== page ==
As the mornings have gone on, it’s been slowly less dark by the time Stan whimpers for his food or a walk first thing. The sky was a grey-yellow hue this morning as I opened the door and peered out, lead clamped firmly to the reprobate’s collar (no surreptitious wanderings for you, my boy). Behind me, over the nearby ridge, like a volcano of exploding colour, light was shooting up into the bank of low cloud that shrouded us.
I struggled to make out what was happening with the light, sleepily wandering up the lane, toward the road and the ridge. Squinting, I encouraged myopic retina to focus on what was ahead. At the top of the path, the sun suddenly escaped through the valley opening. As if dawn’s laser had burnt a hole, a ray of pure gold tunneled through the v-shaped rock walls, beneath the cloud’s heavy weight, flashing past my groggy eyes and straight across the lake. It landed, like a firebrand on the opposite shore, a shot of brilliance that dispersed low-lake mist and left those fields ablaze.
Gaping, open mouthed, I ignored Stan’s tugging on the lead and just looked. Gazing from the source, where eventually the morning sun would rise, to the lakeside, a bright pinpoint of colour in the mist-grey landscape, and back again. Like an umpire in a tennis match, my head turning left to right, desperate not to miss one tiny scrap of what might be evolving.
Just as suddenly, it was finished. The light dispersed, the fields of flame dulled back to grey and green and the dawn was subsumed by nubula. Gone. And not gone, caught in my imagination, trapped in optical nerves and synapses, held by dint of will, keeping the image safe inside my brain.
Back at the camper, the morning resumed it’s easy routine – tea, work, ready. The plan had been to go to the Caminito del Rey – a rockside route around the El Churro gorge where hanging bridges allow fee-paying tourists to totter and imagine what would happen if their rope bridges… But this required booking, which we hadn’t realized.
An English bloke (about our age?) was leading a group of climbers back down the crag-face to his car. I heard English voices and always greedy for information, I went to steal some from their knowledge bases.
They were generous, not just then, but later when we were hunting for the camping spot he described and the climbing shop where I could buy the local climbing book. The book was easily obtained, the dust-ruble track at 35 degrees was simply not going to happen for us. We found a spot to stop, below another huge crag of rock, begging to be touched and clipped to, where we finished lunch and I poured over my new climbing guide.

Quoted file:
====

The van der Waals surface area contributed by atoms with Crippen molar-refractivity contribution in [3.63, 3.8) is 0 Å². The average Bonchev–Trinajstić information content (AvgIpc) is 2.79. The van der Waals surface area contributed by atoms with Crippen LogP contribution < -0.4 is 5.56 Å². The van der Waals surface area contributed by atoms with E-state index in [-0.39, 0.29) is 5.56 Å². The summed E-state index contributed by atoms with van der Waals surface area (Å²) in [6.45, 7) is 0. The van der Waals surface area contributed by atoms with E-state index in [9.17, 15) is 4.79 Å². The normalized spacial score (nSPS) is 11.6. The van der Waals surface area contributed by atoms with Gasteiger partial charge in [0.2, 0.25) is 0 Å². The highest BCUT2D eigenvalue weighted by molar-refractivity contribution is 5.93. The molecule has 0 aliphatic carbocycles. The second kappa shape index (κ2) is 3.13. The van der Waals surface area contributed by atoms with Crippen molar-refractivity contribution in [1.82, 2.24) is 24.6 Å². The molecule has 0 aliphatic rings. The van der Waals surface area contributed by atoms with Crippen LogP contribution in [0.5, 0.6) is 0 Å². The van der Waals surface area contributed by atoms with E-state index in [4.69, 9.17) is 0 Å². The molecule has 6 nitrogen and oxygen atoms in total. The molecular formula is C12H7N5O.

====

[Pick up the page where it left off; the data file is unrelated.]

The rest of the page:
A long crag of easy routes (confidence builders) hung above the next town along. That’s where we’d head, which we did.
Tiny bends we are getting better at. Steep hills take their time, but the van gets there in the end, it’s 2.2 engine doing the work of the 2.8 version we’d have preferred. But in the tiny town of Valle de Abdalajis, where the roads were barely van-wide, with right hand corners, and steep, steep slopes of pressed concrete long ago worn smooth, there, we nearly came unstuck.
A generous local lady nodded in blasé acceptance of us definitely making it down her precipitous lane, past two diametrically parked cars and onto the next hazard-laden street that was out of view. We were less sure. M put his foot on the main break, van in gear and used the handbrake, for security. Which he needed, because, despite these measures, the van kept sliding downwards. Slowly, you understand, but it hadn’t stopped. I looked at him; he looked at me. We were still not-stopped, still responding better to gravity than Peugeot’s engineering.
So, six feet into the lane, we had no chance of reversing. We were committed. Do or die, or in the case of our gearbox, possibly both?
She was quite correct, we did inch our way down and squeeze our way between two battered vehicles, nudging our way forward. And along, and left at a right angle, and right at another right angle and round.
Just as I’d decided it was safe to breathe again, our road definitely being wide enough for one vehicle in the two-way traffic, M mentioned what the guidebook said.
“It’s a sharp right turn, up a steep track”
‘Oh, is it? Like we’ve been gliding around on smooth, flat-plane roads so far then?’ I keep these thoughts to myself, they’ve proved unhelpful in the past.
“Aha” is all I comment. Until we draw level with said track.
No way. Not even for the best camping spot in the universe. It’s not happening, and neither, by default is my climb here tomorrow. The crag’s parking spot is another 2.9 miles, uphill, before further mile walk in. There’s nowhere to abandon the van if we don’t attempt the drive up there and no chance that engine will make it. Time for plan C.
Which sees us do some horrifically awful turns and angles in the van that audibly creaks, before we give in and go back to last nights beautiful (if slightly poo-y) stopover. The gearbox is juddering in emotional shock and the brakes are weeping and screeching with exhaustion and over heating.
Back at the path end, we chat to a lovely German couple in their camper, watch two cars come with awkward drivers who don’t stay long after they’ve visited the bushes, and M makes sure the dog’s on a really short lead.
The sunset is gorgeous, more peaceful than the day’s beginning, but we’ve had adventures enough in the past few hours – tranquil will suit us just fine.